In early August, Atlanta-based Intercontinental Exchange (ICE), the world’s second-largest exchange and the firm that owns the New York Stock Exchange (NYSE), declared that it would be launching deliverable bitcoin futures, to be listed on the ICE Futures U.S. derivatives exchange.
ICE’s move toward making bitcoin futures is important and follows similar measures by the Chicago Mercantile Exchange (CME Group) and the Chicago Board Options Exchange (CBOE), two major derivatives markets which made bitcoin futures available in December 2017.
But what is bitcoin futures and what makes it significant for the future of the cryptocurrencies industry?
Futures were originally created to establish stability and manage risk. A futures contract is an agreement to buy or sell an asset at a future date at a predefined price. When two parties enter a futures contract, they will continue to exchange goods at the agreed-upon price regardless of any changes to its value in the markets.
Futures contracts usually involve a specific amount of a commodity, a predefined price and an expiration date.
For instance, a wheat farmer sells a futures contract to a baker to sell 500 bushels of wheat at current prices for the next year. If the price of wheat drops due to abundance, the futures contract will protect the farmer from losses. If the price of wheat rises due to bad harvest and low supplies, the baker will avoid paying higher prices. Overall, the futures contract protects both parties, called hedgers, from price fluctuations and brings stability to their business.
But aside from people whose businesses rely on commodities, there are other people who seek to benefit from futures contracts. These are investors and speculators who seek to make money off price changes in the commodity underlying a futures contract. They buy futures contracts because they believe it will be worth more in the future and can sell it to someone else at a higher price.
For instance, if an investor buys the aforementioned wheat futures contract and the price of wheat rises, the value of the contract will rise too, and the investor will be able to sell it to someone else.
Commodities account for a huge part of the futures trading. But you can also find futures shares of exchange traded funds (ETFs), individual stocks and bonds, and even currencies. It is a very lucrative and attractive market for investors and speculators.
More recently, some of the biggest futures markets have also added bitcoin to their listing of financial assets.
Bitcoin futures work just like any other asset. For instance, if you currently have 3 bitcoins at the prices of $8,000 and you foresee that the price will drop in the next six months, you can sell a futures contract for 3 bitcoins at $8,000. If in the next six months, the price of bitcoin drops to $6,000, you would have prevented a $6,000 loss. On the other hand, if you’re estimation turns out to be false and the price of bitcoin rises by $2,000, you will have lost the same amount.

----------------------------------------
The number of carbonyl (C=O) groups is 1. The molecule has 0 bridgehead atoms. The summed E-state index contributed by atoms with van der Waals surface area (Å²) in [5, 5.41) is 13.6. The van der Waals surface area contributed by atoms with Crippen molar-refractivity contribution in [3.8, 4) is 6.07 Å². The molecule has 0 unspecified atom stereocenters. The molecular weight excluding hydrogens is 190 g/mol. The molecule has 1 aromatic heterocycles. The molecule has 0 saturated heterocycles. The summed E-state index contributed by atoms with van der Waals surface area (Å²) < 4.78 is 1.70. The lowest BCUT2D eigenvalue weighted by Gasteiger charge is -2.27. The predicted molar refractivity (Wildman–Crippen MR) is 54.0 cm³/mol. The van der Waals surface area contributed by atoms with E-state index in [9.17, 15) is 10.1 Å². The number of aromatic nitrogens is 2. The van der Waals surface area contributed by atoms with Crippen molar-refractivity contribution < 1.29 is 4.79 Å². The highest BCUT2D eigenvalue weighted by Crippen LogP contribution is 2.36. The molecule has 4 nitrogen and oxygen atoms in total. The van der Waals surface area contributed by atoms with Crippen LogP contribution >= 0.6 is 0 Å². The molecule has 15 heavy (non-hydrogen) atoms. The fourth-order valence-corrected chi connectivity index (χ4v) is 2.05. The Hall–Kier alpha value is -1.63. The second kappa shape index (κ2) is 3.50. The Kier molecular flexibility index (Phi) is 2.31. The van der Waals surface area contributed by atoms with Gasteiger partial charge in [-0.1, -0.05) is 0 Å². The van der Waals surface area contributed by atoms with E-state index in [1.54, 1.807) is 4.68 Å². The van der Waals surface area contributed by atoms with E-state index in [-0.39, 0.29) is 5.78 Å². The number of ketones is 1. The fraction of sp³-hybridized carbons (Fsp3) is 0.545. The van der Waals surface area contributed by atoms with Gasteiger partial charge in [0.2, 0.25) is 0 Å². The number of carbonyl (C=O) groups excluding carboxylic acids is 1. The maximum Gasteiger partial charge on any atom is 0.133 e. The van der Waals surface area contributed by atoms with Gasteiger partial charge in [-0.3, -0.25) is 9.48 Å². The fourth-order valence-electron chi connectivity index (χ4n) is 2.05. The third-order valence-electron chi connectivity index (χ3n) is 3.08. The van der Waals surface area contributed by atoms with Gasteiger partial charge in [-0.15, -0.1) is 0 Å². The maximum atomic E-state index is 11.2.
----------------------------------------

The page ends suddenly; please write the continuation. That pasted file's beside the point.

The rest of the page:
First, the mere fact that some of the longest standing and well-established financial markets list bitcoin and enable the trading of its futures goes a long way to build trust in digital currencies. Shortly after CBOE made bitcoin futures available, the price of bitcoin spiked by almost 10 percent.
However, bitcoin futures have other advantages as well. While bitcoin is acknowledged as a revolutionary payment method, many avoid it because of its heavy price fluctuations. Bitcoin futures will help bring stability to markets that want to use bitcoin for payments and not necessarily speculation.
One of the important characteristics of engaging in futures trading is that it enables investment and speculation on assets without actually owning them. With bitcoin futures, investors and speculators can “wager” on its future value without actually holding any bitcoins.
This is important for countries where bitcoin trading is banned because it will enable investors to speculate on the price of bitcoin without running afoul of the law.
Also, while bitcoin exchanges are still largely unregulated, bitcoin futures are available on regulated exchanges. For those who are worried about the lack of regulation in the industry, bitcoin futures are a viable alternative to becoming directly engaged in cryptocurrencies.
Bitcoin futures are also more liquid because they’re dealt in cash, and their transaction speeds are much faster than the Bitcoin network.
Before engaging in bitcoin futures, you need to educate yourself on the dynamics of the futures markets and understand some of the fundamental topics that determine risks and returns such as leverage, volatility and time to expiration. For instance, if a futures contracts runs its course, you have to settle the difference, whether it’s a gain or a loss.
Also, since bitcoin futures don’t give you actual bitcoins, you won’t benefit from the free coins that are made available to bitcoin holders when the currency undergoes a hard fork such as last year’s Bitcoin Cash hard fork.
Since late last year, CBOE and CME Group made bitcoin futures available. These are two heavily regulated and long-established exchanges, which makes them safe places to invest in futures contracts.
TD Ameritrade has made CBOE bitcoin futures available to its clients as well. Goldman Sachs has also expressed interest in trading bitcoin futures contracts very soon.
Some cryptocurrency exchanges such as BitMEX, OKCoin and CoinfloorEX also offer bitcoin futures trading.
Written by Ben Dickson